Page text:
Sun, 02/28/2010 - 00:58 | 248517 Anonymous
Anonymous's picture

Free markets, capitalists, and corporations do not tax me into social immobility and throw up roadblocks to productive ventures. They do not take from me to reward those who simply don't feel like working for themselves.

Governments and their assorted busybodies do this.

The socialists can sit around and wank inside their heads all day long, but none of it will change that.

In retrospect, I'd have been much better off if I had not bothered with years of education and hard work - work that has since been irreparably and directly ruined by a government that no longer heeds the rule of law.

This is what socialism and excessive government intervention has wrought. I only hope I live long enough to see them up against the wall.

Sun, 02/28/2010 - 02:15 | 248566 Neophiliac
Neophiliac's picture

I neither endorsed nor denounced the high tax levels of yore in my post. I merely pointed out that beliefs that (i) government's excessive meddling in the economy led to the income disparity that we see today and (ii) the alleged upward mobility of the pre 1960s occurred in the absence of such meddling are both completely and utterly divorced from reality.

As for what awaits us in the future - I agree that higher taxes are inevitable, with the only question being when. I disagree that it will necessarily mean a lack of prosperous future or economic growth. U.S. did not do so badly before 1980s in terms of either overall growth or growth of real wages and real prosperity, all in a regime of basically confiscatory top income tax rates. 

Sun, 02/28/2010 - 07:29 | 248612 Anonymous
Anonymous's picture

He was responding to Judge's post, which was a bit nonsensical and displayed some advanced symptoms of partisan brainwashing, including a variant of the "slippery slope to socialism" line.

I don't think he's necessarily advocating a return to 90% marginal tax rates or anything else for that matter.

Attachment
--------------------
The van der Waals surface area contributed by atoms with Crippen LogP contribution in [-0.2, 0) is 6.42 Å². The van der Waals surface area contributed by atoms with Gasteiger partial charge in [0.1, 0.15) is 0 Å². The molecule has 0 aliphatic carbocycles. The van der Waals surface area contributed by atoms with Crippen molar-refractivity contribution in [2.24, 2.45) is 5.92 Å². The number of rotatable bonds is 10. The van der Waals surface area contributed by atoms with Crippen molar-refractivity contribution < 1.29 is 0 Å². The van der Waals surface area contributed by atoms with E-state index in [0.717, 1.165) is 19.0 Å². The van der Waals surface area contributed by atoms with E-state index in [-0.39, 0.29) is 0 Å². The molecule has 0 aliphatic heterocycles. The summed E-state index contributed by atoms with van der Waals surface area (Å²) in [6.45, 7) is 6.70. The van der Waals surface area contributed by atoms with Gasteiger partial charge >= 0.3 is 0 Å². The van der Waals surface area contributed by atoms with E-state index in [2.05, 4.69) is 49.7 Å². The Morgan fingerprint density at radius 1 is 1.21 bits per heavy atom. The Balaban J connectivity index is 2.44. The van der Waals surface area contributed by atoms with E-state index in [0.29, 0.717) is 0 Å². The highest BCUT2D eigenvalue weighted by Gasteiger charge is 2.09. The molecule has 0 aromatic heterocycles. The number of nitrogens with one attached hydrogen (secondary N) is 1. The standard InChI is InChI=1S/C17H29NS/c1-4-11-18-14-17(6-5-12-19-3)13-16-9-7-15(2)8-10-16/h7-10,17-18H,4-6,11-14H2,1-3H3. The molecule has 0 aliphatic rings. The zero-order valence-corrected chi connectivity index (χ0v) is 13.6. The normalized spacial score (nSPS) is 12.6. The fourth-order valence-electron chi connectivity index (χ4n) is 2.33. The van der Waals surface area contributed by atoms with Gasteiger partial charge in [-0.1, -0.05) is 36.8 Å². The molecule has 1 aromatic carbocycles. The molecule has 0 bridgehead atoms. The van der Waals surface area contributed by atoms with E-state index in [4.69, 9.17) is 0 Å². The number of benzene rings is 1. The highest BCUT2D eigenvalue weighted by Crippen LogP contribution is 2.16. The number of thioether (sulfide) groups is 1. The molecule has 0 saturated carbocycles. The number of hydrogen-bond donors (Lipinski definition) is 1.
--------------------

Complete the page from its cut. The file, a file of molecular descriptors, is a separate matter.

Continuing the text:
Sun, 02/28/2010 - 00:57 | 248516 Anonymous
Anonymous's picture

Your not going to be able to get enough money out of the high income individuals to pay for everything.

tax exemptions
The high income tax rates in the 1950's were paired with a corporate tax system that allowed companies much more generous deductions for things like business lunches, business-travel-with-spouse, and so forth. Right now you pay Rick Wagoner a squillion dollars, and he entertains important people on his own dime; in 1955, you paid him less, but he expensed all his entertaining to the company. Descriptions of 1960's expense account procedures for even entry-level management are enough to make this journalist rather faint with envy.

In 1948, as the baby boom was starting up, the tax exemption for one dependent amounted to 42 percent of the nation's per capita personal income. A family of four -- a father, mother and two children -- would have little or no tax liability.

Sun, 02/28/2010 - 19:44 | 249028 Anonymous
Anonymous's picture

"Right now you pay Rick Wagoner a squillion dollars, and he entertains important people on his own dime"

evidently you have no idea what you are talking about

Sun, 02/28/2010 - 02:53 | 248580 Anonymous
Anonymous's picture

You do realize the the Great Depression was caused by government meddling in the economy, right?

Remember the depression of 1920? The one where the government didn't do anything? And it was over in 6 months?

What the Grandparent was saying is that we were relatively free until the 60's. We became relatively unfree when we went off the gold standard. Prior to Hoover the US was in it's heyday, caused 100% by free markets. If you think otherwise, then enjoy your communist dictatorship, goon.